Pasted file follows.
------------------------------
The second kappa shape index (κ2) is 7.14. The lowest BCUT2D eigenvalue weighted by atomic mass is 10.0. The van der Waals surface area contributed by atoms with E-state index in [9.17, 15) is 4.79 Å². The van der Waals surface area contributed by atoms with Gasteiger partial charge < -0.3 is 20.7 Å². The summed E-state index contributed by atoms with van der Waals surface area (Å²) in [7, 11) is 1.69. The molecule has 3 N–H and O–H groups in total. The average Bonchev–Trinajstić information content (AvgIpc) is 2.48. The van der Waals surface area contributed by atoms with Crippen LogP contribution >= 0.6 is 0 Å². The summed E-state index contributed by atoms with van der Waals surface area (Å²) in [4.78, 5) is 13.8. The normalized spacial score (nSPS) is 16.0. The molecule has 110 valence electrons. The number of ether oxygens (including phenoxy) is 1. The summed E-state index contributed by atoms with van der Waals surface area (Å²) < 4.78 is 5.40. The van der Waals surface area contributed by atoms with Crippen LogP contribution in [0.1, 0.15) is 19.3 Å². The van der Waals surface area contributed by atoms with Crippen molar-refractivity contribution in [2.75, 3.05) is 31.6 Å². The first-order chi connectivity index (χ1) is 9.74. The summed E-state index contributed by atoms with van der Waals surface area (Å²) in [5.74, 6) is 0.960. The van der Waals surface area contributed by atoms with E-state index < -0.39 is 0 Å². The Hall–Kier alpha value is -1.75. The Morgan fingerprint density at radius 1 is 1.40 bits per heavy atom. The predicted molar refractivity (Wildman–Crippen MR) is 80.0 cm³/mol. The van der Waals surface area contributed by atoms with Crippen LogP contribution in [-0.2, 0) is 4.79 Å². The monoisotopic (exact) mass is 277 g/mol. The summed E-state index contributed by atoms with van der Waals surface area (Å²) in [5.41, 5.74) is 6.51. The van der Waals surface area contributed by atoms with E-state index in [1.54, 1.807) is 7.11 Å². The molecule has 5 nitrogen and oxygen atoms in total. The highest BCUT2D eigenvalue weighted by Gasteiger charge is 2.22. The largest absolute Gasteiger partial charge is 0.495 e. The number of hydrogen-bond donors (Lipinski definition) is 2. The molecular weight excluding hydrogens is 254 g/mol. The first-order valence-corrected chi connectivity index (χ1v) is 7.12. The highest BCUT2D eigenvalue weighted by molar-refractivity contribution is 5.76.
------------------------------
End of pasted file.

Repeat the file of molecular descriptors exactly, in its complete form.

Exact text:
The second kappa shape index (κ2) is 7.14. The lowest BCUT2D eigenvalue weighted by atomic mass is 10.0. The van der Waals surface area contributed by atoms with E-state index in [9.17, 15) is 4.79 Å². The van der Waals surface area contributed by atoms with Gasteiger partial charge < -0.3 is 20.7 Å². The summed E-state index contributed by atoms with van der Waals surface area (Å²) in [7, 11) is 1.69. The molecule has 3 N–H and O–H groups in total. The average Bonchev–Trinajstić information content (AvgIpc) is 2.48. The van der Waals surface area contributed by atoms with Crippen LogP contribution >= 0.6 is 0 Å². The summed E-state index contributed by atoms with van der Waals surface area (Å²) in [4.78, 5) is 13.8. The normalized spacial score (nSPS) is 16.0. The molecule has 110 valence electrons. The number of ether oxygens (including phenoxy) is 1. The summed E-state index contributed by atoms with van der Waals surface area (Å²) < 4.78 is 5.40. The van der Waals surface area contributed by atoms with Crippen LogP contribution in [0.1, 0.15) is 19.3 Å². The van der Waals surface area contributed by atoms with Crippen molar-refractivity contribution in [2.75, 3.05) is 31.6 Å². The first-order chi connectivity index (χ1) is 9.74. The summed E-state index contributed by atoms with van der Waals surface area (Å²) in [5.74, 6) is 0.960. The van der Waals surface area contributed by atoms with E-state index < -0.39 is 0 Å². The Hall–Kier alpha value is -1.75. The Morgan fingerprint density at radius 1 is 1.40 bits per heavy atom. The predicted molar refractivity (Wildman–Crippen MR) is 80.0 cm³/mol. The van der Waals surface area contributed by atoms with Crippen LogP contribution in [-0.2, 0) is 4.79 Å². The monoisotopic (exact) mass is 277 g/mol. The summed E-state index contributed by atoms with van der Waals surface area (Å²) in [5.41, 5.74) is 6.51. The van der Waals surface area contributed by atoms with E-state index in [1.54, 1.807) is 7.11 Å². The molecule has 5 nitrogen and oxygen atoms in total. The highest BCUT2D eigenvalue weighted by Gasteiger charge is 2.22. The largest absolute Gasteiger partial charge is 0.495 e. The number of hydrogen-bond donors (Lipinski definition) is 2. The molecular weight excluding hydrogens is 254 g/mol. The first-order valence-corrected chi connectivity index (χ1v) is 7.12. The highest BCUT2D eigenvalue weighted by molar-refractivity contribution is 5.76.